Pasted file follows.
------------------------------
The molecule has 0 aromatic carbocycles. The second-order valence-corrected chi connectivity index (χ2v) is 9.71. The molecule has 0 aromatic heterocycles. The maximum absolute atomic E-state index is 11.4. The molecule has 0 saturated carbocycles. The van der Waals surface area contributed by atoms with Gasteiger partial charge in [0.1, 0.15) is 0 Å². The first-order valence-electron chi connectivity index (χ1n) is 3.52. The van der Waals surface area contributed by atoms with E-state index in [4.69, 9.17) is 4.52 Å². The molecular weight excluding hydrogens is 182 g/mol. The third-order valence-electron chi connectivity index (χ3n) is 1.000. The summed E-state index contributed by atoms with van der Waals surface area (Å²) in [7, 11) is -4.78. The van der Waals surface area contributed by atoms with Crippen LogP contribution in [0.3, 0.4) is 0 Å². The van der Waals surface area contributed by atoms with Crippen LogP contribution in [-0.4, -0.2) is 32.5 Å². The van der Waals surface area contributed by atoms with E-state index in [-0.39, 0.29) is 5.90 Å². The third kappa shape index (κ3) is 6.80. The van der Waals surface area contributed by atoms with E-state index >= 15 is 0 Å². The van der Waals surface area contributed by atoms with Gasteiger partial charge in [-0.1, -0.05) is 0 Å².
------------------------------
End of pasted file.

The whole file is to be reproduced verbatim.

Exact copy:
The molecule has 0 aromatic carbocycles. The second-order valence-corrected chi connectivity index (χ2v) is 9.71. The molecule has 0 aromatic heterocycles. The maximum absolute atomic E-state index is 11.4. The molecule has 0 saturated carbocycles. The van der Waals surface area contributed by atoms with Gasteiger partial charge in [0.1, 0.15) is 0 Å². The first-order valence-electron chi connectivity index (χ1n) is 3.52. The van der Waals surface area contributed by atoms with E-state index in [4.69, 9.17) is 4.52 Å². The molecular weight excluding hydrogens is 182 g/mol. The third-order valence-electron chi connectivity index (χ3n) is 1.000. The summed E-state index contributed by atoms with van der Waals surface area (Å²) in [7, 11) is -4.78. The van der Waals surface area contributed by atoms with Crippen LogP contribution in [0.3, 0.4) is 0 Å². The van der Waals surface area contributed by atoms with Crippen LogP contribution in [-0.4, -0.2) is 32.5 Å². The van der Waals surface area contributed by atoms with E-state index in [-0.39, 0.29) is 5.90 Å². The third kappa shape index (κ3) is 6.80. The van der Waals surface area contributed by atoms with E-state index >= 15 is 0 Å². The van der Waals surface area contributed by atoms with Gasteiger partial charge in [-0.1, -0.05) is 0 Å².